Why do the citizens of Leeds feel so often that they have not been listened to properly?
On the subject of the West Park Centre, for instance, MP Greg Mulholland said: “There is a widespread perception that the council has not been open and transparent about the centre.”
Despite widespread protests, Coun Richard Lewis said that the centre had to be demolished, while stressing that council bosses had met centre users and locals, and that their views had “been a hugely important part of developing these proposals”. (YEP, June 13).
He introduced Metro’s two open-air information sessions with similar soft-soap, saying how “very productive” the public consultation sessions had been, and that “feedback from the public is vital in helping us to shape the plans the best we can in order to provide Leeds with a modern rapid transport system”(YEP, July 14).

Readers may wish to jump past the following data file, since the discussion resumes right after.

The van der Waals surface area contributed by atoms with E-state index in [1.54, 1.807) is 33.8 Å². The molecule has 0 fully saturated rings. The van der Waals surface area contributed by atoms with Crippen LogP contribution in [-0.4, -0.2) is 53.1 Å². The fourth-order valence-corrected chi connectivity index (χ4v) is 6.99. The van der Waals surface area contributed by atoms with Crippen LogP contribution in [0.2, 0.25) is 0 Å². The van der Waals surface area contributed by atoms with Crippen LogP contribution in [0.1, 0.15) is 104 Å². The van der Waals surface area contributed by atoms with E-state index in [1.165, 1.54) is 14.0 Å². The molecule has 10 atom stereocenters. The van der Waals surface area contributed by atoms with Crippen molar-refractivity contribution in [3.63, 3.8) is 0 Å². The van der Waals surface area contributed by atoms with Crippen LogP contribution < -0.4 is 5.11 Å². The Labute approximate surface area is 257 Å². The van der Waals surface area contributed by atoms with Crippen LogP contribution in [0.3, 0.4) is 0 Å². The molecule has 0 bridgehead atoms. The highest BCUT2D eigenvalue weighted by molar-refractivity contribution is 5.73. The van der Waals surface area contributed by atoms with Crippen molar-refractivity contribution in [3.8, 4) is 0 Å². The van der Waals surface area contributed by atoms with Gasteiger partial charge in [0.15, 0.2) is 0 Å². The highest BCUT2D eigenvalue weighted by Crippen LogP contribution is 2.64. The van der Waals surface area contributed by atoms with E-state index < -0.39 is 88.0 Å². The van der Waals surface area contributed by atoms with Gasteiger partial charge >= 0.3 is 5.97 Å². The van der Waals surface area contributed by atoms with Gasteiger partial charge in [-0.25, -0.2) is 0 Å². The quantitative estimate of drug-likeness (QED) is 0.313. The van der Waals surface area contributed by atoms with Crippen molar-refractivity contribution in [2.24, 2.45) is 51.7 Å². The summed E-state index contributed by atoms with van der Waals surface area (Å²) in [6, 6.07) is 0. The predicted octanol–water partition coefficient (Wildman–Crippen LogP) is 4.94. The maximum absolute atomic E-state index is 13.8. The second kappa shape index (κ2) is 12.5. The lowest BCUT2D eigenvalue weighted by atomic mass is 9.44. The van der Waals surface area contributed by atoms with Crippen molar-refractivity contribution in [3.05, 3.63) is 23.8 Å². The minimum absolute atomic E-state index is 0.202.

For the words ‘public consultation’ to mean anything, everything must be on the table, even the possibility of abandoning a project or looking for something more appropriate, after listening properly to the public. This strikes us as not having been the case with regards to the trolleybus scheme.
Coun Martin Hamilton undoubtedly echoed the majority view of councillors when he said in reaction to public protests: “We can perhaps tweak and change minor details but at the end of the day this is a government scheme.” (YEP, June 25). In other words, the basic features of the scheme seem to have been fixed in iron before consultation began.
Christopher Todd, email